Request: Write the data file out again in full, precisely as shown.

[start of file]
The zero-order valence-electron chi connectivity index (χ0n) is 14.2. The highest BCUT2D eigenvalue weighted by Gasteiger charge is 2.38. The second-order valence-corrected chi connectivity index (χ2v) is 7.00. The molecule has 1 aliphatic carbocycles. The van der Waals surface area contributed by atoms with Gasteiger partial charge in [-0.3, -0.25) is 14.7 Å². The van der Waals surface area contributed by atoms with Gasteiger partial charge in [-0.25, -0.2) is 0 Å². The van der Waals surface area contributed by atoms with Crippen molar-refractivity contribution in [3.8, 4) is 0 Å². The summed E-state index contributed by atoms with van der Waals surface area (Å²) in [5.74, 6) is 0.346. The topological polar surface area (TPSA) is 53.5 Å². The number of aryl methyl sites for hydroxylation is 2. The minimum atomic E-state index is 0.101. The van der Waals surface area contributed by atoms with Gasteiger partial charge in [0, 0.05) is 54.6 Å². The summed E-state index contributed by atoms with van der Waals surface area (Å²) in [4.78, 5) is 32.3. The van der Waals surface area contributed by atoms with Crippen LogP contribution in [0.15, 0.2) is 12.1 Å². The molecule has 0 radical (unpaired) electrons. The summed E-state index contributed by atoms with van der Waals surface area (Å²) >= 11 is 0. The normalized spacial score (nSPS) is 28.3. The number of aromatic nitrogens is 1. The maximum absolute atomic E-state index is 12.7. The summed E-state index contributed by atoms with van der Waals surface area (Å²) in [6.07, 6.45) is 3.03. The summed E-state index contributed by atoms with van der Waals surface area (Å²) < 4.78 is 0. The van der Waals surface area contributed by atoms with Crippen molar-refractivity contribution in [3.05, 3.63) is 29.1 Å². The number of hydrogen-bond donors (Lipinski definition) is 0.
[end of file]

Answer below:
The zero-order valence-electron chi connectivity index (χ0n) is 14.2. The highest BCUT2D eigenvalue weighted by Gasteiger charge is 2.38. The second-order valence-corrected chi connectivity index (χ2v) is 7.00. The molecule has 1 aliphatic carbocycles. The van der Waals surface area contributed by atoms with Gasteiger partial charge in [-0.3, -0.25) is 14.7 Å². The van der Waals surface area contributed by atoms with Gasteiger partial charge in [-0.25, -0.2) is 0 Å². The van der Waals surface area contributed by atoms with Crippen molar-refractivity contribution in [3.8, 4) is 0 Å². The summed E-state index contributed by atoms with van der Waals surface area (Å²) in [5.74, 6) is 0.346. The topological polar surface area (TPSA) is 53.5 Å². The number of aryl methyl sites for hydroxylation is 2. The minimum atomic E-state index is 0.101. The van der Waals surface area contributed by atoms with Gasteiger partial charge in [0, 0.05) is 54.6 Å². The summed E-state index contributed by atoms with van der Waals surface area (Å²) in [4.78, 5) is 32.3. The van der Waals surface area contributed by atoms with Crippen LogP contribution in [0.15, 0.2) is 12.1 Å². The molecule has 0 radical (unpaired) electrons. The summed E-state index contributed by atoms with van der Waals surface area (Å²) >= 11 is 0. The normalized spacial score (nSPS) is 28.3. The number of aromatic nitrogens is 1. The maximum absolute atomic E-state index is 12.7. The summed E-state index contributed by atoms with van der Waals surface area (Å²) in [6.07, 6.45) is 3.03. The summed E-state index contributed by atoms with van der Waals surface area (Å²) < 4.78 is 0. The van der Waals surface area contributed by atoms with Crippen molar-refractivity contribution in [3.05, 3.63) is 29.1 Å². The number of hydrogen-bond donors (Lipinski definition) is 0.